Five Minutes With... Helen Drotor

January 24, 2014 

Helen Drotor, a high school senior caught in the crossfire of a shooting two years ago, said she turned “lemons into lemonade.”

Q: You are just a few months away from graduating high school and you are preparing for your next big step in life – college. What is going through the minds of your classmates, and you, at this time?

A: I feel like people are ready to wind down their high school career and they are ready to go to college but at the same time, it is a scary thought. I have been going to East Wake Academy since kindergarten and now I am making plans to go to North Carolina State – that is a big change. It is like you plan the last four years for this moment and then all of a sudden, it happens – it is surreal.

Q: What are your career aspirations?

A: I want to be an environmental lawyer, with a minor in environmental science and public policy.

Q: What is an environmental lawyer?

A: You just basically help with the legislative protection of the environment from degradation and decline. My passions have always been in science and math but I sometimes struggle in those classes. I do well in English classes so I think this will be a good opportunity to combine the two together.

Q: You really wanted more of a career in a laboratory, correct?

A: Ever since I was little, I wanted to be a nuclear physicist. I toured the nuclear facility at N.C. State not long ago and I saw how the people who worked there had to wear meter-reading pins that recorded their radiation level. If the radiation level got too high, they would have to leave for a while. That was kind of eye opening. I decided to back away from pursuing that field.

Q: Aren’t you a big fan of Sheldon Cooper on “The Big Bang Theory”? Isn’t he a nuclear physicist?

A: He is a theoretical physicist – it is different.

Q: A little over two years ago, you and your dad were in the Wendell Food Lion when a man came in and began shooting. You said that the two of you hid in a storage closet until it was safe to come out. What kind of impact did that have on you?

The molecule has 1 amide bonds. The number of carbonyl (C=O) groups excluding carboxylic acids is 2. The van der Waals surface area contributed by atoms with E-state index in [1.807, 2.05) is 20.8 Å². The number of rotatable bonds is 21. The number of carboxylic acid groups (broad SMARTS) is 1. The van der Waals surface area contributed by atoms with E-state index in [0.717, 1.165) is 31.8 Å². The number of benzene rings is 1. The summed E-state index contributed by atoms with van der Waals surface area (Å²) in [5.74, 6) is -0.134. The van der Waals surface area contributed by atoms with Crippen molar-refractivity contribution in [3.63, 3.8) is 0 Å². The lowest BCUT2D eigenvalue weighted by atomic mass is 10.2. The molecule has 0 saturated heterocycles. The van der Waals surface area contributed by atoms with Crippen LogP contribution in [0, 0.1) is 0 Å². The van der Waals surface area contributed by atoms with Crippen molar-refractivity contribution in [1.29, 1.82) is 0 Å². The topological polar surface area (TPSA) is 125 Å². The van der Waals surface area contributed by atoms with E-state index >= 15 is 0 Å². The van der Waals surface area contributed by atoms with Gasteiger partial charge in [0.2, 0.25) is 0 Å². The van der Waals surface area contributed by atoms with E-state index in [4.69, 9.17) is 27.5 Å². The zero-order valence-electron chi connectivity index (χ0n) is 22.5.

A: Well, I suffered from post traumatic stress syndrome. I had to go through some counseling. It was basketball season at the time and I was playing and it was hard to get through the games. It was loud and with the buzzers going off and people screaming, it was hard to deal with. I was also involved with student council at the time and I would have to speak in front of groups and that became difficult. I had a hard time articulating my words so I was always having to think about what I was saying and that was a struggle. I think I became a better speaker because of it. It was an opportunity to turn lemons into lemonade.

Q: Have you been back to the Food Lion since then?

A: I really didn’t want to go back there but my therapist told me I should go back and see that everything was OK. Since then, I have gone back in there a lot but I think about the shooting every time I go back.

Q: If you had to choose the one thing that most irritates you about teens, what would it be?

A: No one wants to volunteer. Seems like everyone my age is so self-absorbed in their computer, phone and other electronic devices that they don’t see the people around them. There are a lot of good volunteer opportunities out there – you just have to show the initiative.”

Q: What do you think might be the biggest obstacles in pursuing your goals?

A: Well, it is not really an obstacle, it is really just something that is ironic and that is I am pretty much allergic to the environment – sand, grass, pollen, animals, trees. And here I am pursuing a career where I will be dealing with the environment. I used to take allergy shots so I could go outside but then I had an analeptic seizure because I became allergic to the medicine. So I can’t take the shots anymore but I have an EpiPen and my inhaler. I just like to go outside and face the consequences later (laughing). I just see nature as majestic. I think most people really don’t notice their environment and they take it for granted. I would like to think I am always aware of the nature around me.

Correspondent Dena Coward

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